Speaking of drawings, I just took a look at the '07 650 overall wiring and starter circuit diagrams. There is a reverse EMF snubber diode in parallel with the starter relay, shown on the overall diagram, that is not shown in the starter system diagram:

Here it is in the overall diagram:



And here I have added it to the starter circuit diagram:



If that diode were blown the considerable kickback from the collapsing solenoid coil could arc across the contacts of the switches it is intended to protect--the starter button and brake-light switches--causing them to fail prematurely. With the lighter duty and/or the one(s) released first taking the brunt of the kickback.

It is #2 in this photo:


The OP might want to have that diode tested.
 

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cliffyk said:
I just took a look at the '07 650 overall wiring and starter circuit diagrams. There is a reverse EMF snubber diode in parallel with the starter relay, shown on the overall diagram, that is not shown in the starter system diagram:
The OP might want to have that diode tested.
Okay, then the first test should be running with this diode replaced or temporarily removed.
 

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cliffyk said:
If that diode were blown the considerable kickback from the collapsing solenoid coil could arc across the contacts of the switches it is intended to protect--the starter button and brake-light switches--causing them to fail prematurely. With the lighter duty and/or the one(s) released first taking the brunt of the kickback.
I don't believe he said he was having a problem with his starter switch unless he releases the brake switches when starting before the starter switch.
 

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MJR said:
cliffyk said:
If that diode were blown the considerable kickback from the collapsing solenoid coil could arc across the contacts of the switches it is intended to protect--the starter button and brake-light switches--causing them to fail prematurely. With the lighter duty and/or the one(s) released first taking the brunt of the kickback.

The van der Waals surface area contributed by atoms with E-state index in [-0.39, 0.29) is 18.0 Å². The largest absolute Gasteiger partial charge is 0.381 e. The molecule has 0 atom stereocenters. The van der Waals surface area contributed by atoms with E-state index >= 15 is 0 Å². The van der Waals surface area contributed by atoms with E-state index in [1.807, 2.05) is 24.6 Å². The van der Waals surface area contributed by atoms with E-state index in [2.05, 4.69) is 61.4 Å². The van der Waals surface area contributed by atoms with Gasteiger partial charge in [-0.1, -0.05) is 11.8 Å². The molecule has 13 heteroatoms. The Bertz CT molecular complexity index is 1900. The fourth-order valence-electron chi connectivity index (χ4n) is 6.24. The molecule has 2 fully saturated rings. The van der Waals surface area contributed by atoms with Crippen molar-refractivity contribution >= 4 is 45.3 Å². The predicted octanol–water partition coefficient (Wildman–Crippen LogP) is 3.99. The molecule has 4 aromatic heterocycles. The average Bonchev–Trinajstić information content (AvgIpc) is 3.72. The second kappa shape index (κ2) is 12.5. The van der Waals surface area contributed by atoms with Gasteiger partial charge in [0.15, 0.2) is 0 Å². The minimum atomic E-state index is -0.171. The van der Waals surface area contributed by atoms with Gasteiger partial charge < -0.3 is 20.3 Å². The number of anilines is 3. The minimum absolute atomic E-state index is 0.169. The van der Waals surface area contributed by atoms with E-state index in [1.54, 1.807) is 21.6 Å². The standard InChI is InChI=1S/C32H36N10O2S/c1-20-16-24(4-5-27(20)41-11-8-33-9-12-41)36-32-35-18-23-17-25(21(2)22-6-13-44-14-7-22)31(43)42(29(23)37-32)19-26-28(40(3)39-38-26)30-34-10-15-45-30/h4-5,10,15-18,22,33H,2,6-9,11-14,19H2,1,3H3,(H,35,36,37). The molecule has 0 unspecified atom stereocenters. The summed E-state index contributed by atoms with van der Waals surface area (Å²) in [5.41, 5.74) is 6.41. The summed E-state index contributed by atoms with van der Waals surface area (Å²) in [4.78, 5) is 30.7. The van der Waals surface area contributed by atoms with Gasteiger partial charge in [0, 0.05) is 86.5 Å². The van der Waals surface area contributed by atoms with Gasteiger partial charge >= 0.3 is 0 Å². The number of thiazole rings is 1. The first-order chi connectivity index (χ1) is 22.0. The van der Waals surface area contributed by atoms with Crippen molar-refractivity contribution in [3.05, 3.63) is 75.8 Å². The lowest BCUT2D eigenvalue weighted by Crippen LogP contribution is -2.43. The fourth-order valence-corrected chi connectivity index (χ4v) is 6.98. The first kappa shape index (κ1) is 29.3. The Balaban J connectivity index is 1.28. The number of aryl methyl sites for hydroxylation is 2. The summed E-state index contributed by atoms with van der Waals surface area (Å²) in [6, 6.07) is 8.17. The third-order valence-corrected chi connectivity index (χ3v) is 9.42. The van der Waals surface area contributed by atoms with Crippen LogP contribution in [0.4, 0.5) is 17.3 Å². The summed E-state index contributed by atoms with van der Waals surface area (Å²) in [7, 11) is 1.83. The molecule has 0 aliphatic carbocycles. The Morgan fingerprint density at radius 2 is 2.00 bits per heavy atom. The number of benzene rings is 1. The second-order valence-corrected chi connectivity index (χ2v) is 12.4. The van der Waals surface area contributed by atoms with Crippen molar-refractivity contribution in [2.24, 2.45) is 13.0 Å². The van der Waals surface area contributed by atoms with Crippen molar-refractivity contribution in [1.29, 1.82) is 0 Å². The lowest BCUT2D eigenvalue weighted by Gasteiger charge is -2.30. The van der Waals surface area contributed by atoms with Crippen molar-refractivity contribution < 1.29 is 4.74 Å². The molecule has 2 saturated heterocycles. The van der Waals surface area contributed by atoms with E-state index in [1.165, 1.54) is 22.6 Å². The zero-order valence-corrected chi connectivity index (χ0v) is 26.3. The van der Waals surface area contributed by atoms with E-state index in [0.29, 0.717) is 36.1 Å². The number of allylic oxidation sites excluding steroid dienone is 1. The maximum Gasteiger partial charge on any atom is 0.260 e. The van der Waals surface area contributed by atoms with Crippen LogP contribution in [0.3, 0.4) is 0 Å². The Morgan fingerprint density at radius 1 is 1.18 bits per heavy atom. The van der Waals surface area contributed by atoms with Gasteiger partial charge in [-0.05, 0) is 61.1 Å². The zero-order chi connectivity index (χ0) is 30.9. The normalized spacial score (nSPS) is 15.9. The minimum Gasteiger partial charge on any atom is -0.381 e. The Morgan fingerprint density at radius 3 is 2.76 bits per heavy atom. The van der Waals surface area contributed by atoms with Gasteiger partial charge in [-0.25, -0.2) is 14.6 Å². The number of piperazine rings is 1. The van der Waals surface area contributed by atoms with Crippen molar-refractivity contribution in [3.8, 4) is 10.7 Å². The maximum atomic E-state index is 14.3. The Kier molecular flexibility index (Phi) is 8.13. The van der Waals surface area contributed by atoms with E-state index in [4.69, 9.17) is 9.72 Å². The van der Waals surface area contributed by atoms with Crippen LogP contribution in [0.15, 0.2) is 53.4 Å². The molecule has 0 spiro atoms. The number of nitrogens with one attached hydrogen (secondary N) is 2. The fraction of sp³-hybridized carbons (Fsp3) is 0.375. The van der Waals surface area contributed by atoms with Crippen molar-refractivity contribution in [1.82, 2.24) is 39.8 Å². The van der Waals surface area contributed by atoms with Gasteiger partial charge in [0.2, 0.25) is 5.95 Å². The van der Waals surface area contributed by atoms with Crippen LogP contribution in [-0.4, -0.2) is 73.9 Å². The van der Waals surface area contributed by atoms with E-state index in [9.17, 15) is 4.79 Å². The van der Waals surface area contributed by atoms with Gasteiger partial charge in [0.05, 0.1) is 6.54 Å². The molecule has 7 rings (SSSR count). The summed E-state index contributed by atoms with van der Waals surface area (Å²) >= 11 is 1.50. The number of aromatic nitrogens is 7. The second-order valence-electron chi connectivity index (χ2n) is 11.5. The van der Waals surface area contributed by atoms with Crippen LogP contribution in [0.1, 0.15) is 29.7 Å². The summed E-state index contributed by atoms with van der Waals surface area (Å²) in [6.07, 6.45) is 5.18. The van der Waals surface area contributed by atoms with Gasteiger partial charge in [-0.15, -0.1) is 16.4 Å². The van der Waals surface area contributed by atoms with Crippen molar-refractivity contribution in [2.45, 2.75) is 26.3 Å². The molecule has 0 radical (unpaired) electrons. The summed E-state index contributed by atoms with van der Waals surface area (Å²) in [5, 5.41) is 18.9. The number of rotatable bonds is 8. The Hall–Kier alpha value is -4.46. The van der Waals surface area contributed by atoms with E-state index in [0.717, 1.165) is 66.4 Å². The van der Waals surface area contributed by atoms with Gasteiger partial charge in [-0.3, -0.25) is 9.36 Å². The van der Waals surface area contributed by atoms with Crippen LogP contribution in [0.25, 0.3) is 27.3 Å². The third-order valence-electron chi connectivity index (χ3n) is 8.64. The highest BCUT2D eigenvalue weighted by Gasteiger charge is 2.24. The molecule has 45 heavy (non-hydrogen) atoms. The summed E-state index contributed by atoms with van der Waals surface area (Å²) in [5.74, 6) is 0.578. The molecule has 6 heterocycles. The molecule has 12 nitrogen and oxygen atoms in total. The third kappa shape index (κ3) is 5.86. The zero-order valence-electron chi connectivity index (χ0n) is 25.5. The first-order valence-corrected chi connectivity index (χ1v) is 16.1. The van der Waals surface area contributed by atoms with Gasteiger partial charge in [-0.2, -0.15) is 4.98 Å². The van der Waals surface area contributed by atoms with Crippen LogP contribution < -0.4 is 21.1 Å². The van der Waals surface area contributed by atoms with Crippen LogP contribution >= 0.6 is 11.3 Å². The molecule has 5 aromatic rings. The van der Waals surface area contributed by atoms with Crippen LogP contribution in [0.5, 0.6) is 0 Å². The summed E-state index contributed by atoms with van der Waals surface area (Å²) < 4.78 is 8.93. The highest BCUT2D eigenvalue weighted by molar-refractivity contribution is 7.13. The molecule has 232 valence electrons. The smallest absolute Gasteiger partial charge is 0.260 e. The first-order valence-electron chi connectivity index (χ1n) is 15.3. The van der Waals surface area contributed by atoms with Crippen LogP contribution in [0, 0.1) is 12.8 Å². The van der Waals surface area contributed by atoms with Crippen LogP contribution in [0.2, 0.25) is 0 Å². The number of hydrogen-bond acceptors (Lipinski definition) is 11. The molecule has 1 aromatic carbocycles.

I don't believe he said he was having a problem with his starter switch unless he releases the brake switches when starting before the starter switch.
The coil draws as much current as an ignition coil, so the reverse current is huge - probably enough to fry the small switches even when closed, when not protected by the diode.

Bring out the $10 multimeter and switch it to diode test.
 

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MJR said:
cliffyk said:
If that diode were blown the considerable kickback from the collapsing solenoid coil could arc across the contacts of the switches it is intended to protect--the starter button and brake-light switches--causing them to fail prematurely. With the lighter duty and/or the one(s) released first taking the brunt of the kickback.
I don't believe he said he was having a problem with his starter switch unless he releases the brake switches when starting before the starter switch.
The OP stated the brake-light switches are failing. As the power to the starter relay and the back EMF when the relay field collapses flow through the brake switches and the starter switch en route to the relay, any one or all could fail prematurely due to the diode being blown. However my experience has been the starter switches on bikes are generally more robust than the brake-light switches, if this is the case then I would expect the brake-light switches to fail first.
 

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if you are frying your switches on a regular basis, it's pretty much an indication of too much juice, should be easy enough to diagnose and correct.